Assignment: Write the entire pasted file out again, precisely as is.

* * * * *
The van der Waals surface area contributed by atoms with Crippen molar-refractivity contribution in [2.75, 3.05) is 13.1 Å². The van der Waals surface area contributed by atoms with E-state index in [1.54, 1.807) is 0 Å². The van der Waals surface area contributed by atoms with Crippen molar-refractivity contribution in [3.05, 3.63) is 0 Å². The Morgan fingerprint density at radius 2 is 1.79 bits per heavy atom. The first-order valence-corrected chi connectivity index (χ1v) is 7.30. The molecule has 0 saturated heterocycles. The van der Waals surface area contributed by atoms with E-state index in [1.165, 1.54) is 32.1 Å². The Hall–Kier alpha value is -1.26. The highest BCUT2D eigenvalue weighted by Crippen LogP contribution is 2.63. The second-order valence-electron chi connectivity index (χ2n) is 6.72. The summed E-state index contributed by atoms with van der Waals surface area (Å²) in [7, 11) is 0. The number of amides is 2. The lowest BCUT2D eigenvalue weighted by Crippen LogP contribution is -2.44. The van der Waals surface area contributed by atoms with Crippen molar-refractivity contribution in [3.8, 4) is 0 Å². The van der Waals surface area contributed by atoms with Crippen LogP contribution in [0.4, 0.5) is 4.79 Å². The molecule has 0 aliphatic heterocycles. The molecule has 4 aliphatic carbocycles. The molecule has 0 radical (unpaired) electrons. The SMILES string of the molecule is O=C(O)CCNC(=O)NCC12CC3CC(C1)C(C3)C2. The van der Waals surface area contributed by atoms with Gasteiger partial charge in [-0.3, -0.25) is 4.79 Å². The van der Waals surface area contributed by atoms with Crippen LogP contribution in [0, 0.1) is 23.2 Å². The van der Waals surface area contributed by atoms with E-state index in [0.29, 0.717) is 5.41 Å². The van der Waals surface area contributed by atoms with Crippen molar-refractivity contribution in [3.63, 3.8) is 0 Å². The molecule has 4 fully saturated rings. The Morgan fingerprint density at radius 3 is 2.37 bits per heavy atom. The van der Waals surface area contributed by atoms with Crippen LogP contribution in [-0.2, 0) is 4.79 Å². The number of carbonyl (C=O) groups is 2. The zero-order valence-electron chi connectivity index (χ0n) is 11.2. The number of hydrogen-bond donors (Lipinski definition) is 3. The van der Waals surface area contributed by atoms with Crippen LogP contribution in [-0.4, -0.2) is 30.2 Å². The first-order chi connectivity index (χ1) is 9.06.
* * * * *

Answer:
The van der Waals surface area contributed by atoms with Crippen molar-refractivity contribution in [2.75, 3.05) is 13.1 Å². The van der Waals surface area contributed by atoms with E-state index in [1.54, 1.807) is 0 Å². The van der Waals surface area contributed by atoms with Crippen molar-refractivity contribution in [3.05, 3.63) is 0 Å². The Morgan fingerprint density at radius 2 is 1.79 bits per heavy atom. The first-order valence-corrected chi connectivity index (χ1v) is 7.30. The molecule has 0 saturated heterocycles. The van der Waals surface area contributed by atoms with E-state index in [1.165, 1.54) is 32.1 Å². The Hall–Kier alpha value is -1.26. The highest BCUT2D eigenvalue weighted by Crippen LogP contribution is 2.63. The second-order valence-electron chi connectivity index (χ2n) is 6.72. The summed E-state index contributed by atoms with van der Waals surface area (Å²) in [7, 11) is 0. The number of amides is 2. The lowest BCUT2D eigenvalue weighted by Crippen LogP contribution is -2.44. The van der Waals surface area contributed by atoms with Crippen molar-refractivity contribution in [3.8, 4) is 0 Å². The van der Waals surface area contributed by atoms with Crippen LogP contribution in [0.4, 0.5) is 4.79 Å². The molecule has 0 aliphatic heterocycles. The molecule has 4 aliphatic carbocycles. The molecule has 0 radical (unpaired) electrons. The SMILES string of the molecule is O=C(O)CCNC(=O)NCC12CC3CC(C1)C(C3)C2. The van der Waals surface area contributed by atoms with Gasteiger partial charge in [-0.3, -0.25) is 4.79 Å². The van der Waals surface area contributed by atoms with Crippen LogP contribution in [0, 0.1) is 23.2 Å². The van der Waals surface area contributed by atoms with E-state index in [0.29, 0.717) is 5.41 Å². The van der Waals surface area contributed by atoms with Crippen molar-refractivity contribution in [3.63, 3.8) is 0 Å². The molecule has 4 fully saturated rings. The Morgan fingerprint density at radius 3 is 2.37 bits per heavy atom. The van der Waals surface area contributed by atoms with Crippen LogP contribution in [-0.2, 0) is 4.79 Å². The number of carbonyl (C=O) groups is 2. The zero-order valence-electron chi connectivity index (χ0n) is 11.2. The number of hydrogen-bond donors (Lipinski definition) is 3. The van der Waals surface area contributed by atoms with Crippen LogP contribution in [-0.4, -0.2) is 30.2 Å². The first-order chi connectivity index (χ1) is 9.06.